Look, nobody joins a cult. Nobody joins something they think is going to hurt them, or anyone else. You join something with people that you really like. People you believe in. Don’t you?
So said a pastor to a police detective in the final episode of season three of the BBC remake of Sweden’s cop drama “Wallander.” It makes evident what some already know about such a word as “cult” but it is a principle generalizable to all language: it is a tool, used by someone, to arrange the world in a certain manner, and which therefore has effect (intended or not). It is not simply (as so-called commonsense may tell us) a neutral medium through which we transport some ethereal thing we call meaning.
For the speaker in this scene, in saying “nobody joins a cult,” is adopting the participant’s own view of their circumstance, that of the insider (a viewpoint so cherished by many scholars of religion when it comes to studying those with whom they agree or at least sympathize…), and thereby pointing out that things called cults only exist for those on the outside — those who disagree with the purposes and shared interests that unify those on the inside and thereby set them apart. For, to the members of all groups, their shared hopes surely appear rather differently than to those who contest them.
If we, or at least some of us, see this rhetorical, agonistic effect when it comes to uses of the loaded term “cult,” then why is it so difficult to see it when we, as scholars, talk about the world using other words — words like “radical,” “fringe,” or “unorthodox”? Are not these words just as deeply intertwined with viewpoint, agenda, contest, and consequence? Are they not also tools, in the hands of a specific group, actively doing specific work, having practical effect? Is not, for example, the now common move to rename what we once called a government as a “regime” a moment when the interests and criteria of the classifier deserve examination?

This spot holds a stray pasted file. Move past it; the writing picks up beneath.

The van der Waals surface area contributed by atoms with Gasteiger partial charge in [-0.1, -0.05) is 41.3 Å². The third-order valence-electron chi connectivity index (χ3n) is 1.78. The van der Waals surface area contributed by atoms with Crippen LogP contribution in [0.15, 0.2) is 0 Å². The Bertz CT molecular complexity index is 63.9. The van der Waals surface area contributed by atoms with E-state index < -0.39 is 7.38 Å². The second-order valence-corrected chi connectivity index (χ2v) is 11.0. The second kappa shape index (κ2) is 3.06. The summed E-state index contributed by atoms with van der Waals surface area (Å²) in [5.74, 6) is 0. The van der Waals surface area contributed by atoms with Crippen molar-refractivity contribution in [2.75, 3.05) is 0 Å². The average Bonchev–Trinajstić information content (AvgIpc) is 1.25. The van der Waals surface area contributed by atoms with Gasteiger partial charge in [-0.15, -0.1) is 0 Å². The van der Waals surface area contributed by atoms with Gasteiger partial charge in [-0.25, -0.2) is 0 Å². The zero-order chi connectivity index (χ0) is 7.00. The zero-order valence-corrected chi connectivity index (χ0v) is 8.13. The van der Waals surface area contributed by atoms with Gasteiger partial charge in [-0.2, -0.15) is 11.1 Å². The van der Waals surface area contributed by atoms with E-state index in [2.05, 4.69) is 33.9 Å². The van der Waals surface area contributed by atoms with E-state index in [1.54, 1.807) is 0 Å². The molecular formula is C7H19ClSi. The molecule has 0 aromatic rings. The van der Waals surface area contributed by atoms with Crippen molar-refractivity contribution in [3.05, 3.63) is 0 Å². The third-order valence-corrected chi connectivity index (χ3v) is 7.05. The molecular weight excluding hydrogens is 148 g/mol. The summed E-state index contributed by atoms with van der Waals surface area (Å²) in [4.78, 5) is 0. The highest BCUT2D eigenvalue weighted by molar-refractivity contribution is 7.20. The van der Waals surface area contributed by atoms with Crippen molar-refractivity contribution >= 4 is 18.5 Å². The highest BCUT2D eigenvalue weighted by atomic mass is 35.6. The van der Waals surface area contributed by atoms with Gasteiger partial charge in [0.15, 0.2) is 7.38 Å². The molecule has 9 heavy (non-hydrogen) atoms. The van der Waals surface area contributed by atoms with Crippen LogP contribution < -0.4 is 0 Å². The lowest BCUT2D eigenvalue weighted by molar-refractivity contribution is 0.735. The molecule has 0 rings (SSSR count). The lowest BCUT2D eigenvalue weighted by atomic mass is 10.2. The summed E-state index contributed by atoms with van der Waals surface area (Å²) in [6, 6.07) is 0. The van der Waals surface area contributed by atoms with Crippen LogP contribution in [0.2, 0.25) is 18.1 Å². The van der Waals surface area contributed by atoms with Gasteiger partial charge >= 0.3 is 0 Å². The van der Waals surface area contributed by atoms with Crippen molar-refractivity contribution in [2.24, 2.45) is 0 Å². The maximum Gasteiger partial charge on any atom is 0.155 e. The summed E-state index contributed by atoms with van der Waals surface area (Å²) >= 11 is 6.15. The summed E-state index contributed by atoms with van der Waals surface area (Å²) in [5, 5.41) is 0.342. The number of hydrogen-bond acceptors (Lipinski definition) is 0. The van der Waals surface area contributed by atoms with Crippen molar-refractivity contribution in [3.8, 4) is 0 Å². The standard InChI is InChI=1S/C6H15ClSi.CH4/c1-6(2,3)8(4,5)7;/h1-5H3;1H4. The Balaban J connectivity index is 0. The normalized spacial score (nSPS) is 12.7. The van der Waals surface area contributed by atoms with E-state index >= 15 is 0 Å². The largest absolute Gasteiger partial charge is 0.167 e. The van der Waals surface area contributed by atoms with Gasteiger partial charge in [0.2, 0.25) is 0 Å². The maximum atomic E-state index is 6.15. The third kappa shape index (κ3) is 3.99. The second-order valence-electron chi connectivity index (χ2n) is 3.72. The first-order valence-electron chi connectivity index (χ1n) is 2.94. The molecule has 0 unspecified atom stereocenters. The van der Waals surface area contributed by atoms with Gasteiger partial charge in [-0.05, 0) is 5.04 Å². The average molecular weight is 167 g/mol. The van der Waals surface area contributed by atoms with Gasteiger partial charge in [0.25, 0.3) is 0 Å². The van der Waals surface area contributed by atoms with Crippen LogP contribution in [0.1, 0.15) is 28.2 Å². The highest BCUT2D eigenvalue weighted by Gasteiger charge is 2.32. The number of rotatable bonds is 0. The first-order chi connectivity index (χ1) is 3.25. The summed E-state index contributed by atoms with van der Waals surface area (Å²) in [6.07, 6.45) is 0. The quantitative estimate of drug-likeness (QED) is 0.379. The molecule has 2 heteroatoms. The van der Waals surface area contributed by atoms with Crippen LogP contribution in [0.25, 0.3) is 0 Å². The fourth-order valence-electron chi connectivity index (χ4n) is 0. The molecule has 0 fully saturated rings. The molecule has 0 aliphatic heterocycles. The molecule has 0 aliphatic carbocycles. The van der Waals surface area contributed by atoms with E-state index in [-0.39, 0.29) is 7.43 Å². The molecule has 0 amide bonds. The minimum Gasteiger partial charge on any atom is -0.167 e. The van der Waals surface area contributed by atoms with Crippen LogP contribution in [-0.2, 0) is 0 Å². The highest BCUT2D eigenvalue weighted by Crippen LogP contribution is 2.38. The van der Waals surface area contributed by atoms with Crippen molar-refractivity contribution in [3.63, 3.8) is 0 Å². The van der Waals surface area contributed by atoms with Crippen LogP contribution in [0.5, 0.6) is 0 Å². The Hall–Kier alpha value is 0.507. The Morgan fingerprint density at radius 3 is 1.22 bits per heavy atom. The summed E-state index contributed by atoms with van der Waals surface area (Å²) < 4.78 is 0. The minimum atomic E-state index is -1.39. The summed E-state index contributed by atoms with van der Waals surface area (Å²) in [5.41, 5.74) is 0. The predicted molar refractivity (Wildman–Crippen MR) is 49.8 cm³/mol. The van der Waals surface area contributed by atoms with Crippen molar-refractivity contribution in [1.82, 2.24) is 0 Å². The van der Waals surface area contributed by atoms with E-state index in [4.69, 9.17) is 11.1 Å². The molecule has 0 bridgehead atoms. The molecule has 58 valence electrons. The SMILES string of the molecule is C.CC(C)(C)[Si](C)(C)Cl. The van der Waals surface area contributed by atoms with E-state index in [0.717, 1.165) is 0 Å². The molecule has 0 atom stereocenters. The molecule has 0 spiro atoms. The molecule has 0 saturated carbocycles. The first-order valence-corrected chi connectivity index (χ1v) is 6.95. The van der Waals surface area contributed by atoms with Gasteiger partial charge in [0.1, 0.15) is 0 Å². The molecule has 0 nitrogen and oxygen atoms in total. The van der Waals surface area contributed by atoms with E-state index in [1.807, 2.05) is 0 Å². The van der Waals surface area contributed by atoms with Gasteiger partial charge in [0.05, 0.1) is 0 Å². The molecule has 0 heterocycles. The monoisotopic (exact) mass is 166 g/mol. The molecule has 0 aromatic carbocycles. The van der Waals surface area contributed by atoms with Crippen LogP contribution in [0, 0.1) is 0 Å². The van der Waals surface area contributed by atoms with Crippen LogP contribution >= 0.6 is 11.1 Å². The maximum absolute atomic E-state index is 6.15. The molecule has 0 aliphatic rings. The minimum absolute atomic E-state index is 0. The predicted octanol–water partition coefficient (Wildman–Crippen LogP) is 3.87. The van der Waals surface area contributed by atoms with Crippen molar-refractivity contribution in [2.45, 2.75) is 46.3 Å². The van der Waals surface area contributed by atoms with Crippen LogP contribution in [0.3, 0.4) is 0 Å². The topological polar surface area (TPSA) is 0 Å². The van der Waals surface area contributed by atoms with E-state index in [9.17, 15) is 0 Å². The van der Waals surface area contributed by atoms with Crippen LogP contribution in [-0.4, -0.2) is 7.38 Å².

So the positive recommendation here is simply to repeat Thesis 4 from Bruce Lincoln’s “Theses on Method,” and advise that, when doing our studies — no less than when listening to colleagues do theirs — we always ask some key questions about language, speakers, and effects:
4. The same destabilizing and irreverent questions one might ask of any speech act ought be posed of religious discourse. The first of these is “Who speaks here?”, i.e., what person, group, or institution is responsible for a text, whatever its putative or apparent author. Beyond that, “To what audience? In what immediate and broader context? Through what system of mediations? With what interests?” And further, “Of what would the speaker(s) persuade the audience? What are the consequences if this project of persuasion should happen to succeed? Who wins what, and how much? Who, conversely, loses?”